• By Sobonfu Somé
    Community is the spirit, the guiding light of the tribe, whereby people come together to fulfill a specific purpose, to help others fulfill...
  • By Annie Gonzalez Milliken
    “Look, look!” The strangers around me were shouting and pointing. I spun around. From my position halfway across the Brooklyn Bridge, I could see a large circle of light on the Verizon building, prominent in the New York City skyline. Inside the circle were three symbols that would have meant...
  • By Reinhold Neibuhr
    Nothing worth doing is completed in our lifetime; Therefore, we are saved by hope. Nothing true or beautiful or good makes complete sense...
  • By Lois Van Leer
    They will march, walk, wheel, dance, shimmy and shake Block upon block of undulating color, flesh, banners, signs, clothing or lack thereof...
  • By Paul S Sawyer
    In Taps, something speaks to me in my heart and soul about dying, and, for those of us who remain, about remembering well.
  • By Erika A. Hewitt
    We who are Unitarian Universalist not only affirm the inherent worth and dignity of every person; we also affirm the inherent wholeness of...
  • By Betty Jeanne Rueters-Ward
    At age twenty, I had the fortune of traveling the world. Through a study abroad program, I journeyed to awe-inspiring destinations like India, Cuba, and South Africa. In the process, I witnessed extreme poverty, global wealth, power disparity, and the effects of war and militarism—all while...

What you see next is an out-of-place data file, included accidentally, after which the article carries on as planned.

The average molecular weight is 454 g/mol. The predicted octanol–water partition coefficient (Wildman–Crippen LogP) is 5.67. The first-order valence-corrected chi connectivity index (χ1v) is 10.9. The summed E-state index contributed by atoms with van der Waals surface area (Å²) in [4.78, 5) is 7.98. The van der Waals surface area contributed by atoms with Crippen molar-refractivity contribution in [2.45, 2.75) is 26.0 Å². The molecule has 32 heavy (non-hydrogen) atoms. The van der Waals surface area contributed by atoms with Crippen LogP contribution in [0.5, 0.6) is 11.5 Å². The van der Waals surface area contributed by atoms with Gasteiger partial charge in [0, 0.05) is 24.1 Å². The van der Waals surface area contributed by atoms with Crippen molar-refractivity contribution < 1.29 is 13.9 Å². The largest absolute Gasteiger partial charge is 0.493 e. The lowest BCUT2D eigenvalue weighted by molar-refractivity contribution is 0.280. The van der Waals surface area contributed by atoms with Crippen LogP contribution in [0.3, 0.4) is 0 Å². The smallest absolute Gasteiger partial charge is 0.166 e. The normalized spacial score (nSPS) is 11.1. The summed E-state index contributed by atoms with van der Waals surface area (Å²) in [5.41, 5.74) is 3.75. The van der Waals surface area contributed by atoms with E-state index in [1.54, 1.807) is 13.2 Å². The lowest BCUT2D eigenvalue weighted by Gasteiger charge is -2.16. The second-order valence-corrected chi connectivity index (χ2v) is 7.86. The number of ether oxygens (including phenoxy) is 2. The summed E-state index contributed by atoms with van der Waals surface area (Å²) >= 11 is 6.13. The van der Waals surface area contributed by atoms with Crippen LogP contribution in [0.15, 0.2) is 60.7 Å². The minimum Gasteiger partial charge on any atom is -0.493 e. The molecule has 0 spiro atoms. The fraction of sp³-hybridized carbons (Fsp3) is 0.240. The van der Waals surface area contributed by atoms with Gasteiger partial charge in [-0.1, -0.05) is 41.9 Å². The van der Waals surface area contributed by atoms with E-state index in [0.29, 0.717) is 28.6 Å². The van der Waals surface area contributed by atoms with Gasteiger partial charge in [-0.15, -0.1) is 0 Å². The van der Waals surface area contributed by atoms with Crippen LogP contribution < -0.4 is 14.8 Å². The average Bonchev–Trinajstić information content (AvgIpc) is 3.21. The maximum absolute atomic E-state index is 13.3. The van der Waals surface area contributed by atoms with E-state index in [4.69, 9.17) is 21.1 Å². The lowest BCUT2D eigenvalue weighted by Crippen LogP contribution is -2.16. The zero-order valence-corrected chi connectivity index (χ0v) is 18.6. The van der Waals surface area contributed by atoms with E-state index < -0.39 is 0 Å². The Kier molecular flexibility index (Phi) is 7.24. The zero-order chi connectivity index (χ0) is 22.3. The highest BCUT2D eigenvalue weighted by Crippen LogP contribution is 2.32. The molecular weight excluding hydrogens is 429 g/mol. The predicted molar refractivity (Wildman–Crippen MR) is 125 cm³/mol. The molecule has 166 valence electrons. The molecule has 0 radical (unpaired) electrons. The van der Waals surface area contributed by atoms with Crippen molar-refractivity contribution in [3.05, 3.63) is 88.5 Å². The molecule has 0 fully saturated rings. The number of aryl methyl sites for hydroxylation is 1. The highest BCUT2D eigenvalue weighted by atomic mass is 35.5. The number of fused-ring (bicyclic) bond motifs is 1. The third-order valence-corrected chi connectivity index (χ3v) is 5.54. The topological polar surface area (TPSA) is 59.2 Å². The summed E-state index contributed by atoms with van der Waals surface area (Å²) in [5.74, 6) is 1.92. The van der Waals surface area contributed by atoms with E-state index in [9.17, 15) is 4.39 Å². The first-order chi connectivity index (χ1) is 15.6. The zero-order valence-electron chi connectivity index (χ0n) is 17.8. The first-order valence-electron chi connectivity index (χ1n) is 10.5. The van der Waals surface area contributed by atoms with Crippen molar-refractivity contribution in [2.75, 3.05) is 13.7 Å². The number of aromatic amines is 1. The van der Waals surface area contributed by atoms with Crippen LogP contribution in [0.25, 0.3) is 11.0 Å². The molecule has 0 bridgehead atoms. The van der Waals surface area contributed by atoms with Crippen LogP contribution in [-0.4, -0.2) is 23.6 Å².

• By Kenny Wiley
    The first time my heart felt broken, I went to church. When my mom died, I went to church. When I failed a class, I went to church. When I failed a friend, I went to church. When I felt like I’d failed at life, I went to church. ...
  • By Dana Capasso
    The delicate, flapping wings of a butterfly have the power to set molecules of air in motion, in turn moving more molecules of air—a tiny act that is eventually capable of affecting weather patterns on the other side of the planet. This notion comes from a concept within Chaos Theory called the...
  • By Erik W. Martínez Resly
    “The beauty of the world is the mouth of a labyrinth,” writes Simone Weil. We would be foolish not to follow its call. And so we enter the labyrinth, lured by the whiff of a dream still in the making: the possibility of a new relationship, the promise of a new career, the potential for a new...
  • By Karen Mooney
    Today we light our candle of remembrance. On April 19, 1943 the Jewish community in the Warsaw ghetto rose up against their captors in a...
  • By Robin Bartlett
    I somehow lost my chalice necklace on Commonwealth Avenue in Boston the same day I lost my marriage and my religion. I must have dropped it while I was walking down the street. It was a bad day. ...
  • By Saul Ulloa
    Identity is one of those concepts I have tried desperately to push to the sidelines for most of mi vida. It was always too complicated, too painful, or too divisive. To put it ­simply, I am a bi-racial, white-passing, queer, socio-economically poor, agnostic Unitarian Universalist college...
  • By Kayla Parker
    I realized I was a woman, or more precisely at the time, a girl, the day in first grade I noticed boys were looking up my dress when I was on the monkey bars. I started wearing shorts under my dresses. I now prefer pants. ...
  • By Ashley Horan
    By the time I was in my late twenties, I was convinced that I would never find love. I had had a few boyfriends, but over and over again, I was exiled to the dreaded Friend Zone. I always suspected that it was because I was “too much”: too smart, too feminist, too radical, too fat, too...